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Unformatted text preview: Math 135  Final Examination 1 Math 135 Algebra Final Examination Solutions August 4, 2005 9:00 11:30 a.m. Instructor: Ashwin Nayak Question 1. (a) [4 marks] Write truth tables for the two statements: P = ( Q = R ) , and ( P = Q ) = R . Solution: P Q R Q = R P = ( Q = R ) T T T T T T T F F F T F T T T T F F T T F T T T T F T F F T F F T T T F F F T T P Q R P = Q ( P = Q ) = R T T T T T T T F T F T F T F T T F F F T F T T T T F T F T F F F T T T F F F T F (b) [2 marks] Are the two statements in part (a) equivalent? Give reasons. Solution: The statements are not equivalent, since they do not have the same truth value for every assignment to the variables P, Q, R . When P , Q and R are all false, the first statement is true whereas the second is false. Question 2. (a) [2 marks] Define a prime number. Math 135  Final Examination 2 Solution: An integer p > 1 is prime if its only positive integer divisors are 1 and p . (b) [2 marks] Describe a rule to check whether an integer expressed in decimal digits (base 10) is divisible by 9. Solution: The integer is divisible by 9 iff the sum of all its digits in the decimal representation is divisible by 9. (c) [4 marks] State the Chinese remainder theorem (for two moduli). Solution: Let m , m 1 Z , such that m , m 1 > 1, and gcd( m , m 1 ) = 1. The simultaneous linear congruences x a (mod m ) x a 1 (mod m 1 ) always have a solution for any a , a 1 Z . If x Z is one solution, then all the solutions are given by x x (mod m m 1 ). (d) [2 marks] Give an expression for the multiplicative inverse of a complex number z in terms of z and  z  . Solution: z 1 = z  z  2 . (e) [2 marks] State De Moivres theorem for complex numbers. Solution: For any R , and n Z , (cos + i sin ) n = cos( n ) + i sin( n ) . Question 3(a). [5 marks] Let a, b, q, r Z such that b = aq + r . Prove that gcd( b, a ) = gcd( a, r ) . Solution: This is the same as proposition 2.21 in the text book. Note that b = a = 0 iff a = r = 0. In this case, both the GCDs are 0. Otherwise, let d = gcd( b, a ) > 0 and c = gcd( a, r ) > 0. Since d divides both b, a , it follows that d  ( b qa ), i.e., d  r . Thus, d is a common divisor of a and r . So by definition, d c = gcd( a, r ). Similarly, c  ( qa + r ), i.e., c  b . So it is a common divisor of b and a . So c d = gcd( b, a ). Math 135  Final Examination 3 Putting the two together, d = gcd( b, a ) = gcd( a, r ) = c ....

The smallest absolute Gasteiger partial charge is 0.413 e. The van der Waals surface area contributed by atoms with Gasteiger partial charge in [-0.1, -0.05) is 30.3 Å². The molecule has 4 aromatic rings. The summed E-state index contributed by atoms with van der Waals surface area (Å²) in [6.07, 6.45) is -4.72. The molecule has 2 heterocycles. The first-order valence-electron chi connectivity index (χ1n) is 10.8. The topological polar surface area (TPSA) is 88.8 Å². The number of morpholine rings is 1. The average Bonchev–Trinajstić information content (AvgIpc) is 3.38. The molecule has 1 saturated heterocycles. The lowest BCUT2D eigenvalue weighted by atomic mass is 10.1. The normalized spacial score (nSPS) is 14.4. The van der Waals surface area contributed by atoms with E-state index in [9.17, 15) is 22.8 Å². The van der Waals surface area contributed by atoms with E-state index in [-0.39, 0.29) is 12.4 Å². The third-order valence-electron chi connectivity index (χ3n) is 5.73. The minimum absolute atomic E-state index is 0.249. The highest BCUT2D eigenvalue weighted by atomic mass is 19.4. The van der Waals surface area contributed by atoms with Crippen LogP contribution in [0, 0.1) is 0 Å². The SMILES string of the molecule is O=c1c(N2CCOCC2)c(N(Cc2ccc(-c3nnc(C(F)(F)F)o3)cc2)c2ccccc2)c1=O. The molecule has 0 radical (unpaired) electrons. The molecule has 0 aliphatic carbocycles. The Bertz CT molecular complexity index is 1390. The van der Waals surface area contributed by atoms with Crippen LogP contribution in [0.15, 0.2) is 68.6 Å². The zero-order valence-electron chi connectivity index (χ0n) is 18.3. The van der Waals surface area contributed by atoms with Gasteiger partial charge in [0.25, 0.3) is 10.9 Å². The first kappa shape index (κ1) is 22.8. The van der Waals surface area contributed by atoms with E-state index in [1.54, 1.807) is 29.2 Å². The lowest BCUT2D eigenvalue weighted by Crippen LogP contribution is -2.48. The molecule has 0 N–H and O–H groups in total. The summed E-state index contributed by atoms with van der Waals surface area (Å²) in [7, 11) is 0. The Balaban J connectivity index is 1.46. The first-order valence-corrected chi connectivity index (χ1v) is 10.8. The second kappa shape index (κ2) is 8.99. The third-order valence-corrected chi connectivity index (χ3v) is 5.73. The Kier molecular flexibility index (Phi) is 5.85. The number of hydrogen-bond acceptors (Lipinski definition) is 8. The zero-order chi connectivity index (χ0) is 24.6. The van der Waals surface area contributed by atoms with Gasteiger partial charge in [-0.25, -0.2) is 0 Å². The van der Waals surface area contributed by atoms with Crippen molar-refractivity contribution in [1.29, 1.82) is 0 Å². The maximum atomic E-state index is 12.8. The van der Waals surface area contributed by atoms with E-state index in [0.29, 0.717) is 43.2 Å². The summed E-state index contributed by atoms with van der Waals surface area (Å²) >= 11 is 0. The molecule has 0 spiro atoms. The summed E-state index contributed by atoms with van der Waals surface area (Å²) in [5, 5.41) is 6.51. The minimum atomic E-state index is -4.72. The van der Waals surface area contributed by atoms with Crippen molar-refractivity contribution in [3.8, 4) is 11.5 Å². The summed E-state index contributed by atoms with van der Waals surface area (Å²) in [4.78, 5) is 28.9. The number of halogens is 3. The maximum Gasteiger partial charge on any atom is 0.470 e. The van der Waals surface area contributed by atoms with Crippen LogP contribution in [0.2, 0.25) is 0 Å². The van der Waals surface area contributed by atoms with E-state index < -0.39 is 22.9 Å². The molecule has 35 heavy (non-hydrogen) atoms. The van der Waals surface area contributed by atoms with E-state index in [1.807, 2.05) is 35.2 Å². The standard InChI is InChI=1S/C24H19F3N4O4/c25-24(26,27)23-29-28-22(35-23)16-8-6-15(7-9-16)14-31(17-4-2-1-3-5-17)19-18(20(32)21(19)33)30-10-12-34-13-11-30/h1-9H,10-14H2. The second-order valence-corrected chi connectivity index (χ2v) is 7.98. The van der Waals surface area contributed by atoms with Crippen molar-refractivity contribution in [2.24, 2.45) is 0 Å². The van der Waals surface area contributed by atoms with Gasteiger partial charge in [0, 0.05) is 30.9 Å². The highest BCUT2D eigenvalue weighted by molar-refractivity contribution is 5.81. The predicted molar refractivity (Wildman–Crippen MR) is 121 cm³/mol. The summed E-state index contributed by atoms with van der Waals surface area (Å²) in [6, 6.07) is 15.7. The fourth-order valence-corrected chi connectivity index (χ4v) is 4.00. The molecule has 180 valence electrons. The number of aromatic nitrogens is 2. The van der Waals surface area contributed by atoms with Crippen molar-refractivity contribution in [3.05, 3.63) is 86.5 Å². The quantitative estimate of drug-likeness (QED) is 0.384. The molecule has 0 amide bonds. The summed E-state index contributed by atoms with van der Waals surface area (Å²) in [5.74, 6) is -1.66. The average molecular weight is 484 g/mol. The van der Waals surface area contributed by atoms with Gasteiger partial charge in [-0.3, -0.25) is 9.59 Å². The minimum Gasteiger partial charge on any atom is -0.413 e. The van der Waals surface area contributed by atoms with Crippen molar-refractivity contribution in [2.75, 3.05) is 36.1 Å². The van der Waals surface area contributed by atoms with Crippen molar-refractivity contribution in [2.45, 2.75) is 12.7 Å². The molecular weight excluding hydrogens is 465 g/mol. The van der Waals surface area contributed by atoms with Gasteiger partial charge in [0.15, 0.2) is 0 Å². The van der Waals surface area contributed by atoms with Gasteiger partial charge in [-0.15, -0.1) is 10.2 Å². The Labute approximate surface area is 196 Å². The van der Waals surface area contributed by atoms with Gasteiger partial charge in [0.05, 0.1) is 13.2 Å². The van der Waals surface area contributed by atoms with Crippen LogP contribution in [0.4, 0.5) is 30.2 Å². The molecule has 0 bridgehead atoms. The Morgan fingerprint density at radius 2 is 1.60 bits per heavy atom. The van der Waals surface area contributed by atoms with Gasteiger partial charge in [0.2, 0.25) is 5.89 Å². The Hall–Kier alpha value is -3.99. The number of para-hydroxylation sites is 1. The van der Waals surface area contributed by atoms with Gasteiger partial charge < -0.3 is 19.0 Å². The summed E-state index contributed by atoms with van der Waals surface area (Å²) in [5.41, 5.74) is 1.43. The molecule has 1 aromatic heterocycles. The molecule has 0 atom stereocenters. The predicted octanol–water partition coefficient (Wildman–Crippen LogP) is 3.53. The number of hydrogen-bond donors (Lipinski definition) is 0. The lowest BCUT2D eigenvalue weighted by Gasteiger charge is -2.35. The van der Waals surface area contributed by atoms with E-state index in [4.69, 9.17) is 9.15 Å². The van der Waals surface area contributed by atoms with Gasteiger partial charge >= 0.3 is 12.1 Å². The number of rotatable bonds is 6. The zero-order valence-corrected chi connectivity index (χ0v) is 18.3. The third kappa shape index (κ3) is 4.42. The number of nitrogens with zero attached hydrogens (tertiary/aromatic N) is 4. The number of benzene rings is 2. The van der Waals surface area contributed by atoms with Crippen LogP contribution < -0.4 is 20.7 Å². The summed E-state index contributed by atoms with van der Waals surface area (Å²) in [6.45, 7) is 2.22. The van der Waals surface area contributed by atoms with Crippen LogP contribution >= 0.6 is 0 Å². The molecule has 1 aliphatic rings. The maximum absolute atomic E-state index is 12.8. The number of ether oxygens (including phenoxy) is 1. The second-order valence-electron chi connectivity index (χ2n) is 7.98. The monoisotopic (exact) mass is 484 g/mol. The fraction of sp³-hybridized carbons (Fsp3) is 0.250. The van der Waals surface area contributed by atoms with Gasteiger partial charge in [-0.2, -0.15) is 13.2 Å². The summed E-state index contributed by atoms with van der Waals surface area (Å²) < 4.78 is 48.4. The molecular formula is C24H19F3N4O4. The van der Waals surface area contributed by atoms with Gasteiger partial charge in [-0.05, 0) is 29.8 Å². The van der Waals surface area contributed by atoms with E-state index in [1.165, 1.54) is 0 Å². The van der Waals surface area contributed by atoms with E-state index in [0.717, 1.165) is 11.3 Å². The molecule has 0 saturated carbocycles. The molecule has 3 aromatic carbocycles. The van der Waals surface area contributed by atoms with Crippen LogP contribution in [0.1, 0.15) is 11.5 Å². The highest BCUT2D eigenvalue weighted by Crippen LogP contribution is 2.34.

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 Spring '11
 Phystago
 Math, Algebra

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